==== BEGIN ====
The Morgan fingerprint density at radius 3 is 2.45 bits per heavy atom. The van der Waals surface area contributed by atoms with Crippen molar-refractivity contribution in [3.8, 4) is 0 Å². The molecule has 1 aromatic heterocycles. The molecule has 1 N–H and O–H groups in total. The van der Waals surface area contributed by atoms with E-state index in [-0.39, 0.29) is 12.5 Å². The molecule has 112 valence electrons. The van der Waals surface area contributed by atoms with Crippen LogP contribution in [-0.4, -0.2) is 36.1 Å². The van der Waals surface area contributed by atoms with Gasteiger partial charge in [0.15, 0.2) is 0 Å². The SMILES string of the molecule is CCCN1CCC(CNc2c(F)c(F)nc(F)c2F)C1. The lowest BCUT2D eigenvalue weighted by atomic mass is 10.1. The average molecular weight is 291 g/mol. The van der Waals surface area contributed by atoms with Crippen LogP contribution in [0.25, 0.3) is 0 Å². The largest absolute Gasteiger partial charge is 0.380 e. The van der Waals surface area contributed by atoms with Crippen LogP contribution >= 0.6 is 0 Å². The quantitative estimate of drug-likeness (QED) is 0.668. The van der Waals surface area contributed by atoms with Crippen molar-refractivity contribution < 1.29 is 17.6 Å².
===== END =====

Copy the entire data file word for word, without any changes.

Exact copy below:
The Morgan fingerprint density at radius 3 is 2.45 bits per heavy atom. The van der Waals surface area contributed by atoms with Crippen molar-refractivity contribution in [3.8, 4) is 0 Å². The molecule has 1 aromatic heterocycles. The molecule has 1 N–H and O–H groups in total. The van der Waals surface area contributed by atoms with E-state index in [-0.39, 0.29) is 12.5 Å². The molecule has 112 valence electrons. The van der Waals surface area contributed by atoms with Crippen LogP contribution in [-0.4, -0.2) is 36.1 Å². The van der Waals surface area contributed by atoms with Gasteiger partial charge in [0.15, 0.2) is 0 Å². The SMILES string of the molecule is CCCN1CCC(CNc2c(F)c(F)nc(F)c2F)C1. The lowest BCUT2D eigenvalue weighted by atomic mass is 10.1. The average molecular weight is 291 g/mol. The van der Waals surface area contributed by atoms with Crippen LogP contribution in [0.25, 0.3) is 0 Å². The largest absolute Gasteiger partial charge is 0.380 e. The van der Waals surface area contributed by atoms with Crippen LogP contribution >= 0.6 is 0 Å². The quantitative estimate of drug-likeness (QED) is 0.668. The van der Waals surface area contributed by atoms with Crippen molar-refractivity contribution < 1.29 is 17.6 Å².